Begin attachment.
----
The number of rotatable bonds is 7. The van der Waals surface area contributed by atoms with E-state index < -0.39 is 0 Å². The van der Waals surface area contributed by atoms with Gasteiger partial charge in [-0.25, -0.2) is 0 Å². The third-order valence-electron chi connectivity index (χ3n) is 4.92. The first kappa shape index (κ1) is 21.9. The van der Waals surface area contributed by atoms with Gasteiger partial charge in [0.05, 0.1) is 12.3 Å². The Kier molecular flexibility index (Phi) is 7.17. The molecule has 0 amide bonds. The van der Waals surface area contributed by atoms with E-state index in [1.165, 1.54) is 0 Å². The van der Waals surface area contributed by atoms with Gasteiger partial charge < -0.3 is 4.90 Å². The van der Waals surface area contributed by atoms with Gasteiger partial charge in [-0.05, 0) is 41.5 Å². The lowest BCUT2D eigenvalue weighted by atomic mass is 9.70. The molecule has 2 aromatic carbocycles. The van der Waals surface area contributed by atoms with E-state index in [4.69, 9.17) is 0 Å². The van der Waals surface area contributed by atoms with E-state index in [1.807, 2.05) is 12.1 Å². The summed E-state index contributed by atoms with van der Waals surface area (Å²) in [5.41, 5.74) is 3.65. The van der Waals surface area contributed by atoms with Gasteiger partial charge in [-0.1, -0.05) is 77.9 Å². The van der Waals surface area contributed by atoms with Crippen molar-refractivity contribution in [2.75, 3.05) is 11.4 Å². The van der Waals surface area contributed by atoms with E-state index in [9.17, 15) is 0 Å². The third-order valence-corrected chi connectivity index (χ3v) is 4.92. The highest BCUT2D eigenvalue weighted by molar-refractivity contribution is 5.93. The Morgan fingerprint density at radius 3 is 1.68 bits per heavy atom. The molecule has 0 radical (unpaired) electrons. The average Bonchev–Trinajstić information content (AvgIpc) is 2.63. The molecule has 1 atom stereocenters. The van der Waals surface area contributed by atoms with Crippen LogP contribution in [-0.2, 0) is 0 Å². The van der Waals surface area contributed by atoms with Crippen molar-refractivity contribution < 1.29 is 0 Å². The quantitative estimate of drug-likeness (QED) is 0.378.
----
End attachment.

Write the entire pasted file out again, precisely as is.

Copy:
The number of rotatable bonds is 7. The van der Waals surface area contributed by atoms with E-state index < -0.39 is 0 Å². The van der Waals surface area contributed by atoms with Gasteiger partial charge in [-0.25, -0.2) is 0 Å². The third-order valence-electron chi connectivity index (χ3n) is 4.92. The first kappa shape index (κ1) is 21.9. The van der Waals surface area contributed by atoms with Gasteiger partial charge in [0.05, 0.1) is 12.3 Å². The Kier molecular flexibility index (Phi) is 7.17. The molecule has 0 amide bonds. The van der Waals surface area contributed by atoms with E-state index in [1.165, 1.54) is 0 Å². The van der Waals surface area contributed by atoms with Gasteiger partial charge < -0.3 is 4.90 Å². The van der Waals surface area contributed by atoms with Gasteiger partial charge in [-0.05, 0) is 41.5 Å². The lowest BCUT2D eigenvalue weighted by atomic mass is 9.70. The molecule has 2 aromatic carbocycles. The van der Waals surface area contributed by atoms with E-state index in [4.69, 9.17) is 0 Å². The van der Waals surface area contributed by atoms with E-state index in [1.807, 2.05) is 12.1 Å². The summed E-state index contributed by atoms with van der Waals surface area (Å²) in [5.41, 5.74) is 3.65. The van der Waals surface area contributed by atoms with Gasteiger partial charge in [-0.1, -0.05) is 77.9 Å². The van der Waals surface area contributed by atoms with Crippen molar-refractivity contribution in [2.75, 3.05) is 11.4 Å². The van der Waals surface area contributed by atoms with E-state index in [9.17, 15) is 0 Å². The third-order valence-corrected chi connectivity index (χ3v) is 4.92. The highest BCUT2D eigenvalue weighted by molar-refractivity contribution is 5.93. The Morgan fingerprint density at radius 3 is 1.68 bits per heavy atom. The molecule has 0 radical (unpaired) electrons. The average Bonchev–Trinajstić information content (AvgIpc) is 2.63. The molecule has 1 atom stereocenters. The van der Waals surface area contributed by atoms with Crippen LogP contribution in [-0.2, 0) is 0 Å². The van der Waals surface area contributed by atoms with Crippen molar-refractivity contribution < 1.29 is 0 Å². The quantitative estimate of drug-likeness (QED) is 0.378.